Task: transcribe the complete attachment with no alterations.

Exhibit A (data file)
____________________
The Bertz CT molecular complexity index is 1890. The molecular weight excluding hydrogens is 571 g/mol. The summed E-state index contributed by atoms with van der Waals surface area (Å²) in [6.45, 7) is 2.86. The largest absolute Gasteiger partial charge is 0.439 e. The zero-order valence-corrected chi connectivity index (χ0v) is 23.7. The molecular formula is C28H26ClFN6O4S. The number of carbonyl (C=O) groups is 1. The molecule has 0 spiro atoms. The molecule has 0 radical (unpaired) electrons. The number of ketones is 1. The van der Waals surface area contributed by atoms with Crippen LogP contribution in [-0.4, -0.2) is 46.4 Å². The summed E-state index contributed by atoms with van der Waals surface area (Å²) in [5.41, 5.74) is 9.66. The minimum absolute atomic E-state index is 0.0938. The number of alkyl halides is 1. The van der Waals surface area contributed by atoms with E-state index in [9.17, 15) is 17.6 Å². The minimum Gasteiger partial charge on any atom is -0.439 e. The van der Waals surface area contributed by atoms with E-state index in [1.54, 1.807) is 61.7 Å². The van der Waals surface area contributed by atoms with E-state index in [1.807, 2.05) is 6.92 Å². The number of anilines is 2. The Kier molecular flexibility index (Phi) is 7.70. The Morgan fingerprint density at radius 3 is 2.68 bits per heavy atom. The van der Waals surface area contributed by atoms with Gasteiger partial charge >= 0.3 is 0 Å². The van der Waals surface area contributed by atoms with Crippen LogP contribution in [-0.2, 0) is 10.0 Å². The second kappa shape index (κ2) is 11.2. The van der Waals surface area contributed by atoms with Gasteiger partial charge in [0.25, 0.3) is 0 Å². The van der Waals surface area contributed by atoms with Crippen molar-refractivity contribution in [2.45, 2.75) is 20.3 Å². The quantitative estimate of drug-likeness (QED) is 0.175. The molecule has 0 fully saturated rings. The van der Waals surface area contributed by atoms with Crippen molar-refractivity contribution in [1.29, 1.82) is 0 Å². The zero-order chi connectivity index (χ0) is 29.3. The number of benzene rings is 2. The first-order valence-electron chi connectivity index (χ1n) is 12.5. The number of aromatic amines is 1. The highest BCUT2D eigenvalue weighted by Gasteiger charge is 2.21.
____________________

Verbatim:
The Bertz CT molecular complexity index is 1890. The molecular weight excluding hydrogens is 571 g/mol. The summed E-state index contributed by atoms with van der Waals surface area (Å²) in [6.45, 7) is 2.86. The largest absolute Gasteiger partial charge is 0.439 e. The zero-order valence-corrected chi connectivity index (χ0v) is 23.7. The molecular formula is C28H26ClFN6O4S. The number of carbonyl (C=O) groups is 1. The molecule has 0 spiro atoms. The molecule has 0 radical (unpaired) electrons. The number of ketones is 1. The van der Waals surface area contributed by atoms with Crippen LogP contribution in [-0.4, -0.2) is 46.4 Å². The summed E-state index contributed by atoms with van der Waals surface area (Å²) in [5.41, 5.74) is 9.66. The minimum absolute atomic E-state index is 0.0938. The number of alkyl halides is 1. The van der Waals surface area contributed by atoms with E-state index in [9.17, 15) is 17.6 Å². The minimum Gasteiger partial charge on any atom is -0.439 e. The van der Waals surface area contributed by atoms with E-state index in [1.54, 1.807) is 61.7 Å². The van der Waals surface area contributed by atoms with E-state index in [1.807, 2.05) is 6.92 Å². The number of anilines is 2. The Kier molecular flexibility index (Phi) is 7.70. The Morgan fingerprint density at radius 3 is 2.68 bits per heavy atom. The van der Waals surface area contributed by atoms with Gasteiger partial charge >= 0.3 is 0 Å². The van der Waals surface area contributed by atoms with Crippen LogP contribution in [-0.2, 0) is 10.0 Å². The second kappa shape index (κ2) is 11.2. The van der Waals surface area contributed by atoms with Gasteiger partial charge in [0.25, 0.3) is 0 Å². The van der Waals surface area contributed by atoms with Crippen molar-refractivity contribution in [2.45, 2.75) is 20.3 Å². The quantitative estimate of drug-likeness (QED) is 0.175. The molecule has 0 fully saturated rings. The van der Waals surface area contributed by atoms with Crippen molar-refractivity contribution in [1.29, 1.82) is 0 Å². The zero-order chi connectivity index (χ0) is 29.3. The number of benzene rings is 2. The first-order valence-electron chi connectivity index (χ1n) is 12.5. The number of aromatic amines is 1. The highest BCUT2D eigenvalue weighted by Gasteiger charge is 2.21.